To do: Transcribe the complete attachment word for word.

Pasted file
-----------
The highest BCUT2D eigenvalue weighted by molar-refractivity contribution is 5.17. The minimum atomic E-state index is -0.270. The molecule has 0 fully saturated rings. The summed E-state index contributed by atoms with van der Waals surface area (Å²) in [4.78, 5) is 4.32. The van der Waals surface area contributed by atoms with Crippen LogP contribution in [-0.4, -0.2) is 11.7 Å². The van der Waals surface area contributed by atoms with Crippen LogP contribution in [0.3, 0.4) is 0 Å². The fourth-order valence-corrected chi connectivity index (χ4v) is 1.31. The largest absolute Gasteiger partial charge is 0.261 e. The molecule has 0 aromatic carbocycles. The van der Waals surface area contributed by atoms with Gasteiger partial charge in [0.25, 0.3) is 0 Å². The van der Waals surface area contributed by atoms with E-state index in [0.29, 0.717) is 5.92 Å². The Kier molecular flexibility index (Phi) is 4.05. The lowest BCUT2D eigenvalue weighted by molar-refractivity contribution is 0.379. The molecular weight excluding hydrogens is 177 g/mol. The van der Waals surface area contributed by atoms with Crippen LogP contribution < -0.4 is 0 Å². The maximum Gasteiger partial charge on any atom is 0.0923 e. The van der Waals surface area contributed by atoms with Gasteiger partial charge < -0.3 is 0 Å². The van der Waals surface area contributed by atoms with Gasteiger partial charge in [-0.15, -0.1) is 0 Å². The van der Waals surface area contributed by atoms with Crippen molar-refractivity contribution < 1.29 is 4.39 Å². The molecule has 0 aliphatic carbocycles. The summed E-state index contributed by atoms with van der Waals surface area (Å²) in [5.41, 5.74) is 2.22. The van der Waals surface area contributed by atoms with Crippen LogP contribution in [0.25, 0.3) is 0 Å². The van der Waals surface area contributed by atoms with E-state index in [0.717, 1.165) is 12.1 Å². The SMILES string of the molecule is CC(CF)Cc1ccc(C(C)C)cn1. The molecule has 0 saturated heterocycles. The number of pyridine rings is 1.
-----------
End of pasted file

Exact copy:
The highest BCUT2D eigenvalue weighted by molar-refractivity contribution is 5.17. The minimum atomic E-state index is -0.270. The molecule has 0 fully saturated rings. The summed E-state index contributed by atoms with van der Waals surface area (Å²) in [4.78, 5) is 4.32. The van der Waals surface area contributed by atoms with Crippen LogP contribution in [-0.4, -0.2) is 11.7 Å². The van der Waals surface area contributed by atoms with Crippen LogP contribution in [0.3, 0.4) is 0 Å². The fourth-order valence-corrected chi connectivity index (χ4v) is 1.31. The largest absolute Gasteiger partial charge is 0.261 e. The molecule has 0 aromatic carbocycles. The van der Waals surface area contributed by atoms with Gasteiger partial charge in [0.25, 0.3) is 0 Å². The van der Waals surface area contributed by atoms with E-state index in [0.29, 0.717) is 5.92 Å². The Kier molecular flexibility index (Phi) is 4.05. The lowest BCUT2D eigenvalue weighted by molar-refractivity contribution is 0.379. The molecular weight excluding hydrogens is 177 g/mol. The van der Waals surface area contributed by atoms with Crippen LogP contribution < -0.4 is 0 Å². The maximum Gasteiger partial charge on any atom is 0.0923 e. The van der Waals surface area contributed by atoms with Gasteiger partial charge < -0.3 is 0 Å². The van der Waals surface area contributed by atoms with Gasteiger partial charge in [-0.15, -0.1) is 0 Å². The van der Waals surface area contributed by atoms with Crippen molar-refractivity contribution < 1.29 is 4.39 Å². The molecule has 0 aliphatic carbocycles. The summed E-state index contributed by atoms with van der Waals surface area (Å²) in [5.41, 5.74) is 2.22. The van der Waals surface area contributed by atoms with Crippen LogP contribution in [0.25, 0.3) is 0 Å². The van der Waals surface area contributed by atoms with E-state index in [0.717, 1.165) is 12.1 Å². The SMILES string of the molecule is CC(CF)Cc1ccc(C(C)C)cn1. The molecule has 0 saturated heterocycles. The number of pyridine rings is 1.